The EPA soon began work to develop an accounting framework for biogenic carbon dioxide emissions from stationary sources. In early 2012, the agency’s Science Advisory Board issued a draft response to that framework. The EPA is still working to finalize the accounting framework for biogenic emissions. Earlier this year, EPA Administrator Gina McCarthy indicated she is hopeful the framework could be complete sometime this year. 

Meanwhile, a lawsuit was filed against the EPA in the U.S. Court of Appeals for the District of Columbia Circuit. That legal challenge asserted that the EPA provided insufficient legal justification to defer GHG regulation of biogenic emissions, vacating the EPA’s Deferral Rule. The biomass industry, including the Biomass Power Association, then asked the court for a stay on the matter. According to BPA President and CEO Bob Cleaves, the court accepted the request to put the case on hold pending the Supreme Court’s underlying analysis and ultimate decision on the validity of the tailoring rule. “What the Supreme Court did yesterday, for all intents and purposes, is invalidate the tailoring rule,” Cleaves said.

As it stands now, the EPA will regulate GHG emissions from facilities that are required to obtain PSD permits for any other regulated pollutant. According to the EPA, the PSD permitting program applies to a new plant that will have “major” and “significant” amounts of air pollution from any criteria pollutant. It also applies to existing plants that plan to modify operations such that the modification leads to increases of air pollution that will be “major” or “significant.” “Major” is defined as having the potential to emit 100 tons per year of any criteria pollutant for the specific source categories listed in PSD regulations, or a threshold of 250 tons per year if a plant does not fall into one of those listed source categories. The term “significant” refers to thresholds assigned to each criteria pollutant and certain non-criteria pollutants.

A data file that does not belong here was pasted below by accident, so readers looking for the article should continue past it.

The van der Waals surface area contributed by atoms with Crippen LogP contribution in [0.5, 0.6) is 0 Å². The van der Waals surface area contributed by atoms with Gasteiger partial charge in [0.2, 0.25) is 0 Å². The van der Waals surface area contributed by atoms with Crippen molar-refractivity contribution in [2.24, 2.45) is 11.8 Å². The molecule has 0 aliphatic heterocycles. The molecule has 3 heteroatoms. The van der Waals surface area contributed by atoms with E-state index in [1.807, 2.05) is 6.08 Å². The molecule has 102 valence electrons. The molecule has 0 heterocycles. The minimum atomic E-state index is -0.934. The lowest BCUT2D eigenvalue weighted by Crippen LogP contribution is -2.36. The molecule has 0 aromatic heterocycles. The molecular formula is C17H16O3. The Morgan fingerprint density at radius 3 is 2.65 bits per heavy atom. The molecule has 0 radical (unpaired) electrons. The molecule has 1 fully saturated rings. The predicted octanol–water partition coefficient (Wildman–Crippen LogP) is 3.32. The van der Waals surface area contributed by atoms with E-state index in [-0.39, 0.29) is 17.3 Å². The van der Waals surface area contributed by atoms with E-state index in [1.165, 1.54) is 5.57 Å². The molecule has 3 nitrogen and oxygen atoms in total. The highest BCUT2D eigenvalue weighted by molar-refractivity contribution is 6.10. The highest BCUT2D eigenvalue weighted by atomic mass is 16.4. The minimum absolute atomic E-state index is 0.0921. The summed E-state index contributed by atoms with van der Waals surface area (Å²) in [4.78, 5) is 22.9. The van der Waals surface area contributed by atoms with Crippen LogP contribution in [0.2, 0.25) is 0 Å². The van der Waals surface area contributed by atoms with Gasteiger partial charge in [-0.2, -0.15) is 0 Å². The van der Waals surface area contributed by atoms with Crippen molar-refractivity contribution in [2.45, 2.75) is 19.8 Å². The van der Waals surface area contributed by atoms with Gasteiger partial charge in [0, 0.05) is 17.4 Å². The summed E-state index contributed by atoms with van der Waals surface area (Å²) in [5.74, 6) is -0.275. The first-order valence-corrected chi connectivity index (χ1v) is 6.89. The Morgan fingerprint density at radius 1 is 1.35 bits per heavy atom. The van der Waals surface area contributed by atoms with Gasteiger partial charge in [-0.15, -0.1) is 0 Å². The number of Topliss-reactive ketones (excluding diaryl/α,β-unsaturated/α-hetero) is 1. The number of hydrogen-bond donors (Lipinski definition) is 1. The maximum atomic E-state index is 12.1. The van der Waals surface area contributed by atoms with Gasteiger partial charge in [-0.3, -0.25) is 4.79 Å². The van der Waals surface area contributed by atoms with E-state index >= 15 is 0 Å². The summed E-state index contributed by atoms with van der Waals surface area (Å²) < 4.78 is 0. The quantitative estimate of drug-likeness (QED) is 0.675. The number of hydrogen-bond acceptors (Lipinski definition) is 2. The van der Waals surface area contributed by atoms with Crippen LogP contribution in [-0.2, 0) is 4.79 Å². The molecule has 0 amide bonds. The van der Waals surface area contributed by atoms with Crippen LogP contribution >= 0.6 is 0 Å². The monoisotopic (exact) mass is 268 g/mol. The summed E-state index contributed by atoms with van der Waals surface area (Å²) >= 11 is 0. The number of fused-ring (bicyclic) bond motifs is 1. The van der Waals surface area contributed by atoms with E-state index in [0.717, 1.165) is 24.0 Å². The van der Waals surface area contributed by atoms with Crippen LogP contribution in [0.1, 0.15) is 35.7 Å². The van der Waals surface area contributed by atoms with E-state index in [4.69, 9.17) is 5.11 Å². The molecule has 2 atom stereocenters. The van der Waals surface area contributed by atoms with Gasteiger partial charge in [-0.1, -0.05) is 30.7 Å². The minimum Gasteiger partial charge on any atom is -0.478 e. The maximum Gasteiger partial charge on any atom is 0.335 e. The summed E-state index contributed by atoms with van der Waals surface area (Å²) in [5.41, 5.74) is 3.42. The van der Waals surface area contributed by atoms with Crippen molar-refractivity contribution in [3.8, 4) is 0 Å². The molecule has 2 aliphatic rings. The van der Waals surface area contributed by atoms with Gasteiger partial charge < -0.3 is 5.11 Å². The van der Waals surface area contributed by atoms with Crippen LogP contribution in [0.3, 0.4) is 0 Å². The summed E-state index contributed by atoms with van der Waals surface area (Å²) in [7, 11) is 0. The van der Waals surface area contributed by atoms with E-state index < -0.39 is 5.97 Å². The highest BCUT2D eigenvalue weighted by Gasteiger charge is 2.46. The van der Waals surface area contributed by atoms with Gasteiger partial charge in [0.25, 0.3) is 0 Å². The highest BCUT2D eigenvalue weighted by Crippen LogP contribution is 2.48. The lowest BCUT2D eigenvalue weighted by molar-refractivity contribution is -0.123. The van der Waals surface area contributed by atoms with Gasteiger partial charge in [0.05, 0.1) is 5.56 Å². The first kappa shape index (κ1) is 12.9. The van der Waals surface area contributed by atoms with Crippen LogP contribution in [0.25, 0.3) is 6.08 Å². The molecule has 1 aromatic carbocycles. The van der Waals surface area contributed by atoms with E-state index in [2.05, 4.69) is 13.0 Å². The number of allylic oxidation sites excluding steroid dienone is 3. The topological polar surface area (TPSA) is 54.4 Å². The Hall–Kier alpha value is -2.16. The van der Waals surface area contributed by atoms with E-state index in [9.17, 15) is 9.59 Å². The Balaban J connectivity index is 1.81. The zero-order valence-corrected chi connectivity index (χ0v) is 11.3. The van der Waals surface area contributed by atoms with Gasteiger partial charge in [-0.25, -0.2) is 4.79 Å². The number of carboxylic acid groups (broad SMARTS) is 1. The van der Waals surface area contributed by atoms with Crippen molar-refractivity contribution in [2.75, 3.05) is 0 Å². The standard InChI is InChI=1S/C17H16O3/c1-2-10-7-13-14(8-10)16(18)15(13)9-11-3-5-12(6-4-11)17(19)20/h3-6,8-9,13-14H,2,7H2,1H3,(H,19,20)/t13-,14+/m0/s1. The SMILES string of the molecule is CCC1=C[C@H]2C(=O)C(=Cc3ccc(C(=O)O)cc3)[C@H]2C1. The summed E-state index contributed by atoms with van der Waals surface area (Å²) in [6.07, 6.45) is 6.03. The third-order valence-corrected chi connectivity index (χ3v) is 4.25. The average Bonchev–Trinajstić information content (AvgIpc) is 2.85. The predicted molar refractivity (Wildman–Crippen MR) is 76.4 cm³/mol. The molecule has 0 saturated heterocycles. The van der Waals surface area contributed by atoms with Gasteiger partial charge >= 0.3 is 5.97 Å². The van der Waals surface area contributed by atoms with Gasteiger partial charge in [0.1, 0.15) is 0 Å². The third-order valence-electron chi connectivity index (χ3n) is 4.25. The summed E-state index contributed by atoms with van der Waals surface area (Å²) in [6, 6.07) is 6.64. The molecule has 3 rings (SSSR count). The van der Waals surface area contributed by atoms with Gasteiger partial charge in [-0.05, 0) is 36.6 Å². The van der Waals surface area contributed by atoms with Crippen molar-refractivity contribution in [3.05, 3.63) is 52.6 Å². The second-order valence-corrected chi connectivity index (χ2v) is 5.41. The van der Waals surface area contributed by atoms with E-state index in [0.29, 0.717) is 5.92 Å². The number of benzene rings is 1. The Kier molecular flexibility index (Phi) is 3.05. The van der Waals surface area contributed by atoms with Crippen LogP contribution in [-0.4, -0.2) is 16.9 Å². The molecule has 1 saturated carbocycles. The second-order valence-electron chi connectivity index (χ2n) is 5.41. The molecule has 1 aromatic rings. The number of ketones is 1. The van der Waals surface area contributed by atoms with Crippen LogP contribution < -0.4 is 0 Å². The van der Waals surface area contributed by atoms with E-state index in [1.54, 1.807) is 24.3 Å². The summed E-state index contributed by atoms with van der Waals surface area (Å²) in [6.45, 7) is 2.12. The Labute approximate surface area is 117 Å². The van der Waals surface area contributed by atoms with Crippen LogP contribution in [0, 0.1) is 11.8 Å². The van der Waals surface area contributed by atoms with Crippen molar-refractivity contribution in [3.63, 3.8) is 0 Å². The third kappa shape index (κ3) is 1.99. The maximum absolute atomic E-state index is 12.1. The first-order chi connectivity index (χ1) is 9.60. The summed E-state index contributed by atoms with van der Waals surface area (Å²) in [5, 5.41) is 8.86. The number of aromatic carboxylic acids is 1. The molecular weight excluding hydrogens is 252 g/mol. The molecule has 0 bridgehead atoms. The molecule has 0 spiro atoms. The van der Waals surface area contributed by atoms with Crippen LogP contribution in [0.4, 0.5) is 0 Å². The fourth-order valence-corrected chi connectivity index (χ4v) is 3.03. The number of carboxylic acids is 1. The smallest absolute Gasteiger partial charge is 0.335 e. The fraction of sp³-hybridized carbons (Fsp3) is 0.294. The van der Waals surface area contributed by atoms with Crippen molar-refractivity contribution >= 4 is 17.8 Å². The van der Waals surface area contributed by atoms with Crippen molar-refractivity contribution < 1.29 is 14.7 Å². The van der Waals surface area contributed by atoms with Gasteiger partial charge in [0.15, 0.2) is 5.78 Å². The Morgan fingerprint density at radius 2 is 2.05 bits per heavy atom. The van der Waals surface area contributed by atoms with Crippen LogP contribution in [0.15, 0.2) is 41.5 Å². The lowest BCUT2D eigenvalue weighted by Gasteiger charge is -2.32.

While the Supreme Court’s decision indicates a facility will not be regulated because of its GHG emissions level, it could be regulated for GHG emissions if it is already regulated for other pollutants under the PSD permit. As such, it is possible that biomass power plants, ethanol plants, advanced biofuel plants, and others in the bioenergy sector will be subject to EPA’s GHG regulations, assuming they are already required to obtain a PSD permit. How biogenic emissions generated at these facilities will be treated under the regulations is currently unclear, and won’t be until the EPA completes its framework for biogenic carbon emissions.  

Cleaves, however, points out its important to note that the Supreme Court said it in its decision that it believes EPA has the authority to impose BACT in those permitting decisions, and that includes GHG emissions. “A number of years ago, EPA issued a guidance document on BACT where they said using biomass actually, in and of itself, can constitute BACT,” he said.

The big question, said Cleaves, is when the EPA is going to issue a decision on biogenic carbon and what form that decision will take. "It all comes back to the job that EPA needs to finish, which is to provide a framework and a clear and simple declaration that biomass is, in fact, good from a carbon perspective," he said.